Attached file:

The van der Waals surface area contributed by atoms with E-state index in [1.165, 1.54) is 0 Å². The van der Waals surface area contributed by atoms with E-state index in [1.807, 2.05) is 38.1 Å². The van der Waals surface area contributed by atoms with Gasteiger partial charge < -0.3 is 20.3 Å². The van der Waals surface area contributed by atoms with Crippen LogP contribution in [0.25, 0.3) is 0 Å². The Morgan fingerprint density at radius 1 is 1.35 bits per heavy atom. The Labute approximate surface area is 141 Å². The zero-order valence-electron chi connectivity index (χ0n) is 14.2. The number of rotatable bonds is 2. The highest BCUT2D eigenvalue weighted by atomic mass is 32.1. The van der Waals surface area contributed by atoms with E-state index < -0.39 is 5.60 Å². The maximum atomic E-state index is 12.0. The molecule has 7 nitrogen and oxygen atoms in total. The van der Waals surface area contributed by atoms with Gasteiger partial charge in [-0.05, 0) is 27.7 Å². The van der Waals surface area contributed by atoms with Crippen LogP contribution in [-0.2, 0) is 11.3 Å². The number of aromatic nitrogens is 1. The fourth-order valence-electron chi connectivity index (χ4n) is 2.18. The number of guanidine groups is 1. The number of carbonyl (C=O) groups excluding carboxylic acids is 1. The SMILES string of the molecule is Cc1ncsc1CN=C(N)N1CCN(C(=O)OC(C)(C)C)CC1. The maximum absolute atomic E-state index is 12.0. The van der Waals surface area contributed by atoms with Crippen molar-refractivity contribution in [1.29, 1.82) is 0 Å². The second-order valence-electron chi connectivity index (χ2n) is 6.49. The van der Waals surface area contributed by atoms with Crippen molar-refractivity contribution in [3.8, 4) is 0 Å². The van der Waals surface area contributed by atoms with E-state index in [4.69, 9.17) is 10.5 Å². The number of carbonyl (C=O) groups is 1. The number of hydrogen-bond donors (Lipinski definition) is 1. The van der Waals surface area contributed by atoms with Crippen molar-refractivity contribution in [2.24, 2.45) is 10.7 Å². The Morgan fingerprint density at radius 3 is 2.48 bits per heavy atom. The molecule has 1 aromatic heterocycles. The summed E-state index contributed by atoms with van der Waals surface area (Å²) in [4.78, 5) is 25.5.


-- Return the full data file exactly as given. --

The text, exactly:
The van der Waals surface area contributed by atoms with E-state index in [1.165, 1.54) is 0 Å². The van der Waals surface area contributed by atoms with E-state index in [1.807, 2.05) is 38.1 Å². The van der Waals surface area contributed by atoms with Gasteiger partial charge < -0.3 is 20.3 Å². The van der Waals surface area contributed by atoms with Crippen LogP contribution in [0.25, 0.3) is 0 Å². The Morgan fingerprint density at radius 1 is 1.35 bits per heavy atom. The Labute approximate surface area is 141 Å². The zero-order valence-electron chi connectivity index (χ0n) is 14.2. The number of rotatable bonds is 2. The highest BCUT2D eigenvalue weighted by atomic mass is 32.1. The van der Waals surface area contributed by atoms with E-state index < -0.39 is 5.60 Å². The maximum atomic E-state index is 12.0. The molecule has 7 nitrogen and oxygen atoms in total. The van der Waals surface area contributed by atoms with Gasteiger partial charge in [-0.05, 0) is 27.7 Å². The van der Waals surface area contributed by atoms with Crippen LogP contribution in [-0.2, 0) is 11.3 Å². The number of aromatic nitrogens is 1. The fourth-order valence-electron chi connectivity index (χ4n) is 2.18. The number of guanidine groups is 1. The number of carbonyl (C=O) groups excluding carboxylic acids is 1. The SMILES string of the molecule is Cc1ncsc1CN=C(N)N1CCN(C(=O)OC(C)(C)C)CC1. The maximum absolute atomic E-state index is 12.0. The van der Waals surface area contributed by atoms with Crippen molar-refractivity contribution in [1.29, 1.82) is 0 Å². The second-order valence-electron chi connectivity index (χ2n) is 6.49. The van der Waals surface area contributed by atoms with Crippen molar-refractivity contribution in [3.8, 4) is 0 Å². The van der Waals surface area contributed by atoms with E-state index in [4.69, 9.17) is 10.5 Å². The number of carbonyl (C=O) groups is 1. The number of hydrogen-bond donors (Lipinski definition) is 1. The van der Waals surface area contributed by atoms with Crippen molar-refractivity contribution in [2.24, 2.45) is 10.7 Å². The Morgan fingerprint density at radius 3 is 2.48 bits per heavy atom. The molecule has 1 aromatic heterocycles. The summed E-state index contributed by atoms with van der Waals surface area (Å²) in [4.78, 5) is 25.5.